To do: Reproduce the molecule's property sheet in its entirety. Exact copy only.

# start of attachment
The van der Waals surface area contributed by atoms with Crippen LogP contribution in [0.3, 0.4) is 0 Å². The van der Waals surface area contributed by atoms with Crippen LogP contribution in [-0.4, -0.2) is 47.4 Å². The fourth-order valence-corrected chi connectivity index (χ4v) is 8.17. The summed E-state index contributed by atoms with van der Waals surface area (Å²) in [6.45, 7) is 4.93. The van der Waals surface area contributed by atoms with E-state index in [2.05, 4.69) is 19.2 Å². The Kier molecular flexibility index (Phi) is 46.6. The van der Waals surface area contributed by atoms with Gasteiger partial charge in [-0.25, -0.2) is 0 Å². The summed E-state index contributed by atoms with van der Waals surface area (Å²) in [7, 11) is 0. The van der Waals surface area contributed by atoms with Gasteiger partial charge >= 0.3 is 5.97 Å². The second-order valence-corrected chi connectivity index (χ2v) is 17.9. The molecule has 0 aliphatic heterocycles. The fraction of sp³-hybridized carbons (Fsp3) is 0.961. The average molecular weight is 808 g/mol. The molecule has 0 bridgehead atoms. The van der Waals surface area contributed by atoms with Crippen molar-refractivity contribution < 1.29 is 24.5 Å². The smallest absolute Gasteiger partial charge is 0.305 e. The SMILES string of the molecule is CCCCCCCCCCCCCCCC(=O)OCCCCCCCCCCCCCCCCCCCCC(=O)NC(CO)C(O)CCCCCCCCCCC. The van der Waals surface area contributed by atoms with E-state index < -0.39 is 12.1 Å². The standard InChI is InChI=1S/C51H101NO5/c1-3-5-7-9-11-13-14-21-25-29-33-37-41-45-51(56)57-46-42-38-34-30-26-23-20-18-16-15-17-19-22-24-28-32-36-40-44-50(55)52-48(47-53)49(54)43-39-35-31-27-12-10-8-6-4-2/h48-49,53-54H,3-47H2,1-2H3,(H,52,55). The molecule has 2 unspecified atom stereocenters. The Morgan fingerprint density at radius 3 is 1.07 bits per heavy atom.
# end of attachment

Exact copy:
The van der Waals surface area contributed by atoms with Crippen LogP contribution in [0.3, 0.4) is 0 Å². The van der Waals surface area contributed by atoms with Crippen LogP contribution in [-0.4, -0.2) is 47.4 Å². The fourth-order valence-corrected chi connectivity index (χ4v) is 8.17. The summed E-state index contributed by atoms with van der Waals surface area (Å²) in [6.45, 7) is 4.93. The van der Waals surface area contributed by atoms with E-state index in [2.05, 4.69) is 19.2 Å². The Kier molecular flexibility index (Phi) is 46.6. The van der Waals surface area contributed by atoms with Gasteiger partial charge in [-0.25, -0.2) is 0 Å². The summed E-state index contributed by atoms with van der Waals surface area (Å²) in [7, 11) is 0. The van der Waals surface area contributed by atoms with Gasteiger partial charge >= 0.3 is 5.97 Å². The second-order valence-corrected chi connectivity index (χ2v) is 17.9. The molecule has 0 aliphatic heterocycles. The fraction of sp³-hybridized carbons (Fsp3) is 0.961. The average molecular weight is 808 g/mol. The molecule has 0 bridgehead atoms. The van der Waals surface area contributed by atoms with Crippen molar-refractivity contribution < 1.29 is 24.5 Å². The smallest absolute Gasteiger partial charge is 0.305 e. The SMILES string of the molecule is CCCCCCCCCCCCCCCC(=O)OCCCCCCCCCCCCCCCCCCCCC(=O)NC(CO)C(O)CCCCCCCCCCC. The van der Waals surface area contributed by atoms with E-state index < -0.39 is 12.1 Å². The standard InChI is InChI=1S/C51H101NO5/c1-3-5-7-9-11-13-14-21-25-29-33-37-41-45-51(56)57-46-42-38-34-30-26-23-20-18-16-15-17-19-22-24-28-32-36-40-44-50(55)52-48(47-53)49(54)43-39-35-31-27-12-10-8-6-4-2/h48-49,53-54H,3-47H2,1-2H3,(H,52,55). The molecule has 2 unspecified atom stereocenters. The Morgan fingerprint density at radius 3 is 1.07 bits per heavy atom.